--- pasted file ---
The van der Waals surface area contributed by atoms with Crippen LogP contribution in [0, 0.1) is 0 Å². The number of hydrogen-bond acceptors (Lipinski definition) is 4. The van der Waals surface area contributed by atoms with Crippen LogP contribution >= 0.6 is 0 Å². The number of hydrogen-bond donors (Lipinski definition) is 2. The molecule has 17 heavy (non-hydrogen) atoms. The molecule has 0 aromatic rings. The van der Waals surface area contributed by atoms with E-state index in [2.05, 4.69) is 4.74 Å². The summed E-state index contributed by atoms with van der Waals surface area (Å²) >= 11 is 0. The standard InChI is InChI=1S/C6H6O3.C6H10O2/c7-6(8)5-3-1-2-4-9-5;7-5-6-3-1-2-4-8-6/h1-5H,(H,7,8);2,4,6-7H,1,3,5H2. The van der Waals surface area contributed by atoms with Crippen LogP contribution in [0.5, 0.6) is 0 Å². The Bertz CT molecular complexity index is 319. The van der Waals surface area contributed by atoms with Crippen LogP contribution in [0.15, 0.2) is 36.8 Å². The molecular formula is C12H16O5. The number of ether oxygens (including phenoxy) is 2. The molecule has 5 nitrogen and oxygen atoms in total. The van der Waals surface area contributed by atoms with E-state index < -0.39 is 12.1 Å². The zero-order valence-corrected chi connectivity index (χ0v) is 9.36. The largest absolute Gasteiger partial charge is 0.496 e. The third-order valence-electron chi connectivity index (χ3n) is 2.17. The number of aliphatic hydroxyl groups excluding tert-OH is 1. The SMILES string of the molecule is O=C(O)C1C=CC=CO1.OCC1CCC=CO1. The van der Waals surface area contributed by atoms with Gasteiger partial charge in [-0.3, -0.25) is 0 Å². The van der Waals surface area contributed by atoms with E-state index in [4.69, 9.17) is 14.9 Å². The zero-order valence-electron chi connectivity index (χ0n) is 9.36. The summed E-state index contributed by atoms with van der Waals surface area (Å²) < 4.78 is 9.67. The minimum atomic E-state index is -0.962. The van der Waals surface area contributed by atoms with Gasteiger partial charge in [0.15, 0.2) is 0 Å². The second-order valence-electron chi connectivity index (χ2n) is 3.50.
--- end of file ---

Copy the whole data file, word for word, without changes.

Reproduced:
The van der Waals surface area contributed by atoms with Crippen LogP contribution in [0, 0.1) is 0 Å². The number of hydrogen-bond acceptors (Lipinski definition) is 4. The van der Waals surface area contributed by atoms with Crippen LogP contribution >= 0.6 is 0 Å². The number of hydrogen-bond donors (Lipinski definition) is 2. The molecule has 17 heavy (non-hydrogen) atoms. The molecule has 0 aromatic rings. The van der Waals surface area contributed by atoms with E-state index in [2.05, 4.69) is 4.74 Å². The summed E-state index contributed by atoms with van der Waals surface area (Å²) >= 11 is 0. The standard InChI is InChI=1S/C6H6O3.C6H10O2/c7-6(8)5-3-1-2-4-9-5;7-5-6-3-1-2-4-8-6/h1-5H,(H,7,8);2,4,6-7H,1,3,5H2. The van der Waals surface area contributed by atoms with Crippen LogP contribution in [0.5, 0.6) is 0 Å². The Bertz CT molecular complexity index is 319. The van der Waals surface area contributed by atoms with Crippen LogP contribution in [0.15, 0.2) is 36.8 Å². The molecular formula is C12H16O5. The number of ether oxygens (including phenoxy) is 2. The molecule has 5 nitrogen and oxygen atoms in total. The van der Waals surface area contributed by atoms with E-state index < -0.39 is 12.1 Å². The zero-order valence-corrected chi connectivity index (χ0v) is 9.36. The largest absolute Gasteiger partial charge is 0.496 e. The third-order valence-electron chi connectivity index (χ3n) is 2.17. The number of aliphatic hydroxyl groups excluding tert-OH is 1. The SMILES string of the molecule is O=C(O)C1C=CC=CO1.OCC1CCC=CO1. The van der Waals surface area contributed by atoms with Gasteiger partial charge in [-0.3, -0.25) is 0 Å². The van der Waals surface area contributed by atoms with E-state index in [4.69, 9.17) is 14.9 Å². The zero-order valence-electron chi connectivity index (χ0n) is 9.36. The summed E-state index contributed by atoms with van der Waals surface area (Å²) < 4.78 is 9.67. The minimum atomic E-state index is -0.962. The van der Waals surface area contributed by atoms with Gasteiger partial charge in [0.15, 0.2) is 0 Å². The second-order valence-electron chi connectivity index (χ2n) is 3.50.